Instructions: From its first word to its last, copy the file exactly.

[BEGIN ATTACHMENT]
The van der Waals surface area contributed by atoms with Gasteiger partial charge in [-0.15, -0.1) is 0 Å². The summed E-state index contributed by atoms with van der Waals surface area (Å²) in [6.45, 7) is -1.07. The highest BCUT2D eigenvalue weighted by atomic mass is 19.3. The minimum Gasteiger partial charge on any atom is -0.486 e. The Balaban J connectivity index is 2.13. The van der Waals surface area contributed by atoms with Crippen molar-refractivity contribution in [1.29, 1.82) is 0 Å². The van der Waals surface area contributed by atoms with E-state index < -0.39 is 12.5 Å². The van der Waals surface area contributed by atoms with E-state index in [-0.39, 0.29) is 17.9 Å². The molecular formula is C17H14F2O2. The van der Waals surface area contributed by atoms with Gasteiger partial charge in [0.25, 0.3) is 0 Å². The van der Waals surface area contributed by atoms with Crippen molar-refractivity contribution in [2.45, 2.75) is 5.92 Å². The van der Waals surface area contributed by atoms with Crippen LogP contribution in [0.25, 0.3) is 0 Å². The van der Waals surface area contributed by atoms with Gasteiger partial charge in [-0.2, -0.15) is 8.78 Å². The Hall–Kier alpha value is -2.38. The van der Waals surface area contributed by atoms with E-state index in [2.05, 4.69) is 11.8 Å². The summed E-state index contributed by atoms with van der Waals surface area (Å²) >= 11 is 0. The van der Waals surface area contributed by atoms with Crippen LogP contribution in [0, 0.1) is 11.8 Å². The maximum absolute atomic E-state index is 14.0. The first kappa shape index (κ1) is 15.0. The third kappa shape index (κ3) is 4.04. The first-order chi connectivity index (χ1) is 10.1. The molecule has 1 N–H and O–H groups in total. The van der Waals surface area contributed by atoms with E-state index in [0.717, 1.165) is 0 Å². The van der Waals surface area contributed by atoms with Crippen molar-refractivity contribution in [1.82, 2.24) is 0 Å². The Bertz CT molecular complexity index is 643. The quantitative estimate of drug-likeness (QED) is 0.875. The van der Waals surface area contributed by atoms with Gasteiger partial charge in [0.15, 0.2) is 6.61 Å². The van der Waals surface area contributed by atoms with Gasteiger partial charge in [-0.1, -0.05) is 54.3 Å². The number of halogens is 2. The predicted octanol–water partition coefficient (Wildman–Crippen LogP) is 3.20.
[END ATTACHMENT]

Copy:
The van der Waals surface area contributed by atoms with Gasteiger partial charge in [-0.15, -0.1) is 0 Å². The summed E-state index contributed by atoms with van der Waals surface area (Å²) in [6.45, 7) is -1.07. The highest BCUT2D eigenvalue weighted by atomic mass is 19.3. The minimum Gasteiger partial charge on any atom is -0.486 e. The Balaban J connectivity index is 2.13. The van der Waals surface area contributed by atoms with Crippen molar-refractivity contribution in [1.29, 1.82) is 0 Å². The van der Waals surface area contributed by atoms with E-state index < -0.39 is 12.5 Å². The van der Waals surface area contributed by atoms with E-state index in [-0.39, 0.29) is 17.9 Å². The molecular formula is C17H14F2O2. The van der Waals surface area contributed by atoms with Gasteiger partial charge in [0.25, 0.3) is 0 Å². The van der Waals surface area contributed by atoms with Crippen molar-refractivity contribution in [2.45, 2.75) is 5.92 Å². The van der Waals surface area contributed by atoms with Crippen LogP contribution in [0.25, 0.3) is 0 Å². The van der Waals surface area contributed by atoms with Gasteiger partial charge in [-0.2, -0.15) is 8.78 Å². The Hall–Kier alpha value is -2.38. The van der Waals surface area contributed by atoms with E-state index in [2.05, 4.69) is 11.8 Å². The summed E-state index contributed by atoms with van der Waals surface area (Å²) >= 11 is 0. The van der Waals surface area contributed by atoms with Crippen LogP contribution in [0, 0.1) is 11.8 Å². The maximum absolute atomic E-state index is 14.0. The first kappa shape index (κ1) is 15.0. The third kappa shape index (κ3) is 4.04. The first-order chi connectivity index (χ1) is 10.1. The molecule has 1 N–H and O–H groups in total. The van der Waals surface area contributed by atoms with E-state index in [0.717, 1.165) is 0 Å². The van der Waals surface area contributed by atoms with Crippen molar-refractivity contribution in [1.82, 2.24) is 0 Å². The Bertz CT molecular complexity index is 643. The quantitative estimate of drug-likeness (QED) is 0.875. The van der Waals surface area contributed by atoms with Gasteiger partial charge in [0.15, 0.2) is 6.61 Å². The van der Waals surface area contributed by atoms with Gasteiger partial charge in [-0.1, -0.05) is 54.3 Å². The number of halogens is 2. The predicted octanol–water partition coefficient (Wildman–Crippen LogP) is 3.20.